Earth Day 2011 is on April 22, which is this coming Friday as I write this. The annual event is meant to inspire an awareness and appreciation of the natural environment. It was founded in the U.S. but has grown over the years to become a global Earth Day Network.
The First Earth Day
The very first Earth Day was held way back in 1970, on April 22. In the founding year, around 20 million people participated. The original Earth Day was organized in the hope of demonstrating decentralized, grassroots popular political support for an environmental political agenda. It was modeled on earlier Vietnam War “teach-ins”.
The U.S. Senator central to the organization of the first Earth Day, Senator Nelson, apparently thought of the concept following the Santa Barbara oil spill of 1969, which was the largest oil spill in U.S waters at the time. Oh how times have changed in that regard! Nelson proposed a national environmental “teach-in” on every university campus in the country. It was hoped that millions would participate.
Senator Nelson hoped that a grassroots show of support for environmental issues would prove to Washington, D.C. just how concerned people from all over the country were about the state of the environment. Nelson has said that he thought Earth Day worked because of the spontaneous response at the grassroots level. Thousands of colleges and universities organized protests against the deterioration of the environment, and many groups working on different environmental issues shared the day.
Funnily enough, I just wrote a post this morning about a fresh call for mass non-violent civil disobedience in the fight to urgently address climate change, by Bill McKibben, who wrote the first book on climate change 22 years ago (The End of Nature). He’s also co-founder of the relatively new environmental organization 350.org. I’m sure it’s no coincidence that McKibben made this speech in these days leading up to Earth Day 2011.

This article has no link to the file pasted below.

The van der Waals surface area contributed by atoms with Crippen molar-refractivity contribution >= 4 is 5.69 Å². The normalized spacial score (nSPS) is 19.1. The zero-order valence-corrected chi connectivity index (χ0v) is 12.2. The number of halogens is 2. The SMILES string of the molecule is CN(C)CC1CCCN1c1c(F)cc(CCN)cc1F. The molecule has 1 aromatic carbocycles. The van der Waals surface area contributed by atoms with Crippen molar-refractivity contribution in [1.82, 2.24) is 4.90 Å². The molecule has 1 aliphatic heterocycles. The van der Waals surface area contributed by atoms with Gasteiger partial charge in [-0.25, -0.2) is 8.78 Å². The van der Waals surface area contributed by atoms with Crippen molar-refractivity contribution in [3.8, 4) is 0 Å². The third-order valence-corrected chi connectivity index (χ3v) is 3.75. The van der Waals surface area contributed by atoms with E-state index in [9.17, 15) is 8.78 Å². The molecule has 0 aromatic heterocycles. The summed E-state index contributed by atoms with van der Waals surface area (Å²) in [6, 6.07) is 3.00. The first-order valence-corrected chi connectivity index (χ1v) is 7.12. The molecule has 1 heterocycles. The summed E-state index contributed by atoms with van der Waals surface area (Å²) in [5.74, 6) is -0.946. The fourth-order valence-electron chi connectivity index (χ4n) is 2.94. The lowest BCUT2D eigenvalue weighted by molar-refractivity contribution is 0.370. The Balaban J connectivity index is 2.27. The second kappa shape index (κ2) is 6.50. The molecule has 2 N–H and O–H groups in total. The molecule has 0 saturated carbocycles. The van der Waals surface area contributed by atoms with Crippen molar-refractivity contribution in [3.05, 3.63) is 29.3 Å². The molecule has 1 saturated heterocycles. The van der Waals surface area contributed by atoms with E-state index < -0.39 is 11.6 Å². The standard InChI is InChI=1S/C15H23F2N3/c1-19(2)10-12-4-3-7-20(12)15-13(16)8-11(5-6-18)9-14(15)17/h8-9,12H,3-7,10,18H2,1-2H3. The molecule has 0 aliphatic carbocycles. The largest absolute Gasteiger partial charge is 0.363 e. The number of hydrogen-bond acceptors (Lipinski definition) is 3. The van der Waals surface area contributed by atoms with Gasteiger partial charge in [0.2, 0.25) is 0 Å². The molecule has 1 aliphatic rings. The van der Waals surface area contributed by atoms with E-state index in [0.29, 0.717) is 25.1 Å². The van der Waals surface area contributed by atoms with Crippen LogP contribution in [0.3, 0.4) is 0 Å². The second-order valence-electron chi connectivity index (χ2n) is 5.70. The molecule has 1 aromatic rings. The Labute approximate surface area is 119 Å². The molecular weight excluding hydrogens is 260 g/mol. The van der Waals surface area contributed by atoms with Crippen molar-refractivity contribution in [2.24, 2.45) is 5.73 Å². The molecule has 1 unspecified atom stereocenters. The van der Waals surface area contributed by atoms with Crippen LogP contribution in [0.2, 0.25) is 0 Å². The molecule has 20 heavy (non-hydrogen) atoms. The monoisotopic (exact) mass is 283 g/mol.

Earth Day 2011
According to the Earth Day Network website, the network now works with over 22,000 partners in 192 countries, in an attempt to continue to broaden and diversify the environmental movement. The site states that more than 1 billion people now participate in Earth Day activities each year.
The Earth Day Network programs focus on such activities as greening schools and promoting environmental education, and accelerating the global green economy. To “catalyze global environmental activism”, for Earth Day 2011 the Network has chosen the theme of A Billion Acts of Green. The goal of this project is to register one billion actions before the global Earth Summit in Rio in 2012.
I noticed today that Facebook has collaborated with the Earth Day Network to create a Billion Acts of Green app, so people can pledge their acts of green on Facebook and encourage friends to do so. I’ve also noticed that the post by Facebook about the collaboration has been met with a barrage of Greenpeace supporters criticizing Facebook (the company) for not yet “unfriending coal” and pledging to make the switch to use clean energy.
In recent years some criticism of Earth Day has centered around claims of greenwashing by some of the companies and products involved in promoting Earth Day, and that Earth Day has outlived its usefulness to the environmental movement.
Do you think Earth Day is still a valuable celebration in 2011?